This head of a bodhisattva, or “compassionate being”, bears the stamp of great nobility. It has a broad forehead, regular features, slender nose, determined chin, and the loose hair is knotted at the base of the skull. The workmanship is expressive and deliberately realistic. The facial features and the intensely refined treatment of the delicately defined mouth and wide- open eyes convey a dreamy expression reminiscent of the Hellenistic period. Such Greek influences, believed to stem from the conquests of Alexander the Great, are typical of the Gandhara school in its Afghan variant and are the defining features of the local statuary which flourished at the Hadda site where this piece was excavated.

The face was modelled in untreated clay which was dried and then painted, as revealed by the polychrome traces; compared with schist or stucco, the technique involved allowed for enhanced expressivity and realism.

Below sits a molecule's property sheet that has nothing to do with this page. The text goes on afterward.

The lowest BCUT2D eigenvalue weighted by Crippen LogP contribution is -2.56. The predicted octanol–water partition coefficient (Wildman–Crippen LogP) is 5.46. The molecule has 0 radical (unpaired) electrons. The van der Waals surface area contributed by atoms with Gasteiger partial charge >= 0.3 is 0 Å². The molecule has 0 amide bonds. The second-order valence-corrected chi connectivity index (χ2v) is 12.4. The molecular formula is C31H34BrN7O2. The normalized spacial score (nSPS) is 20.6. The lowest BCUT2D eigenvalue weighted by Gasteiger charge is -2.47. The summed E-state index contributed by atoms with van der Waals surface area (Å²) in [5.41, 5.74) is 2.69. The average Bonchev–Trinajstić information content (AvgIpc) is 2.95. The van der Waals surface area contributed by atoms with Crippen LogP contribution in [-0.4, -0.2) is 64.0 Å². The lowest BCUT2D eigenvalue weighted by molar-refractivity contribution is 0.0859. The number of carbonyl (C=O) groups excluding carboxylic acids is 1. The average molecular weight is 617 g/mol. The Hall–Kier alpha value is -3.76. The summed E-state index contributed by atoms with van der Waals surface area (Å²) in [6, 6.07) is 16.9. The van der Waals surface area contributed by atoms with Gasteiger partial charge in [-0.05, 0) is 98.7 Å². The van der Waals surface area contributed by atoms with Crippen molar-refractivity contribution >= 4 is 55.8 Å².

The head comes from the Tapa-i-kafariha monastery where the various chapels were decorated with series of large Buddhist sculptures. The figures in these sculpted scenes must have occupied the upper areas where episodes from the life of Buddha were depicted, gradually unfolding before the eyes of the faithful as they passed.

The face attests to a relinquishment of Indian influences in favour of a renewed Greek tradition. This style, associated with Gandhara art under the reign of the Kushans, was to reach its pinnacle in the 2nd-3rd century CE, and would influence the cultures that lay along the Silk Road as far as China.